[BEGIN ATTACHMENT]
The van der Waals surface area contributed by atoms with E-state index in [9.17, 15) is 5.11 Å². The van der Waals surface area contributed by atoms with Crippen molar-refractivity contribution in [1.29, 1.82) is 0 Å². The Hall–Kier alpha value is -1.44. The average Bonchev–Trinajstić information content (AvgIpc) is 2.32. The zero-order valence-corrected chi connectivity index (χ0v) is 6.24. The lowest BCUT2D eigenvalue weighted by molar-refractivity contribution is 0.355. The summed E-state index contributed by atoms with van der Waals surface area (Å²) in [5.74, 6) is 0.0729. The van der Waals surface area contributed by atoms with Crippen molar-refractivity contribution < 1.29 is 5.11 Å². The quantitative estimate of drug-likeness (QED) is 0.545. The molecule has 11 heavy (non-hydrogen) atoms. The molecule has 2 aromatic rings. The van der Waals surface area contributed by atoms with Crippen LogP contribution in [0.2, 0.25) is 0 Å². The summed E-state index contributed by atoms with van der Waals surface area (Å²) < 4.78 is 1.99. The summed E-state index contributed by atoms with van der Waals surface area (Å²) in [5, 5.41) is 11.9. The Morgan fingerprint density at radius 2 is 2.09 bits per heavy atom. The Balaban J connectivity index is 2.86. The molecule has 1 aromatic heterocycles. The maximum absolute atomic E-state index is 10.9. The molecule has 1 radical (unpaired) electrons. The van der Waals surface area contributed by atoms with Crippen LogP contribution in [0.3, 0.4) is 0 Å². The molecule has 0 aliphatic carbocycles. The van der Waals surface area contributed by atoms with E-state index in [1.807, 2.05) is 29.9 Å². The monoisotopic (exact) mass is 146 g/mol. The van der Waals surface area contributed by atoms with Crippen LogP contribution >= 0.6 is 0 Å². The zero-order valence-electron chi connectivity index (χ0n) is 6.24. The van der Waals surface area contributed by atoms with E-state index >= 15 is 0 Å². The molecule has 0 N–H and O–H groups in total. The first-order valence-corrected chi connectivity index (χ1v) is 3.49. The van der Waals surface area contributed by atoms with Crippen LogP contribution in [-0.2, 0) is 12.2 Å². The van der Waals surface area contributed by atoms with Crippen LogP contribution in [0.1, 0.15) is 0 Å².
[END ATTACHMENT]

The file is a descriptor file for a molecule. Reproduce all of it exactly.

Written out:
The van der Waals surface area contributed by atoms with E-state index in [9.17, 15) is 5.11 Å². The van der Waals surface area contributed by atoms with Crippen molar-refractivity contribution in [1.29, 1.82) is 0 Å². The Hall–Kier alpha value is -1.44. The average Bonchev–Trinajstić information content (AvgIpc) is 2.32. The zero-order valence-corrected chi connectivity index (χ0v) is 6.24. The lowest BCUT2D eigenvalue weighted by molar-refractivity contribution is 0.355. The summed E-state index contributed by atoms with van der Waals surface area (Å²) in [5.74, 6) is 0.0729. The van der Waals surface area contributed by atoms with Crippen molar-refractivity contribution < 1.29 is 5.11 Å². The quantitative estimate of drug-likeness (QED) is 0.545. The molecule has 11 heavy (non-hydrogen) atoms. The molecule has 2 aromatic rings. The van der Waals surface area contributed by atoms with Crippen LogP contribution in [0.2, 0.25) is 0 Å². The summed E-state index contributed by atoms with van der Waals surface area (Å²) < 4.78 is 1.99. The summed E-state index contributed by atoms with van der Waals surface area (Å²) in [5, 5.41) is 11.9. The Morgan fingerprint density at radius 2 is 2.09 bits per heavy atom. The Balaban J connectivity index is 2.86. The molecule has 1 aromatic heterocycles. The maximum absolute atomic E-state index is 10.9. The molecule has 1 radical (unpaired) electrons. The van der Waals surface area contributed by atoms with Crippen LogP contribution in [0.3, 0.4) is 0 Å². The molecule has 0 aliphatic carbocycles. The van der Waals surface area contributed by atoms with E-state index in [1.807, 2.05) is 29.9 Å². The monoisotopic (exact) mass is 146 g/mol. The van der Waals surface area contributed by atoms with Crippen LogP contribution >= 0.6 is 0 Å². The zero-order valence-electron chi connectivity index (χ0n) is 6.24. The van der Waals surface area contributed by atoms with E-state index >= 15 is 0 Å². The molecule has 0 N–H and O–H groups in total. The first-order valence-corrected chi connectivity index (χ1v) is 3.49. The van der Waals surface area contributed by atoms with Crippen LogP contribution in [-0.2, 0) is 12.2 Å². The van der Waals surface area contributed by atoms with Crippen LogP contribution in [0.1, 0.15) is 0 Å².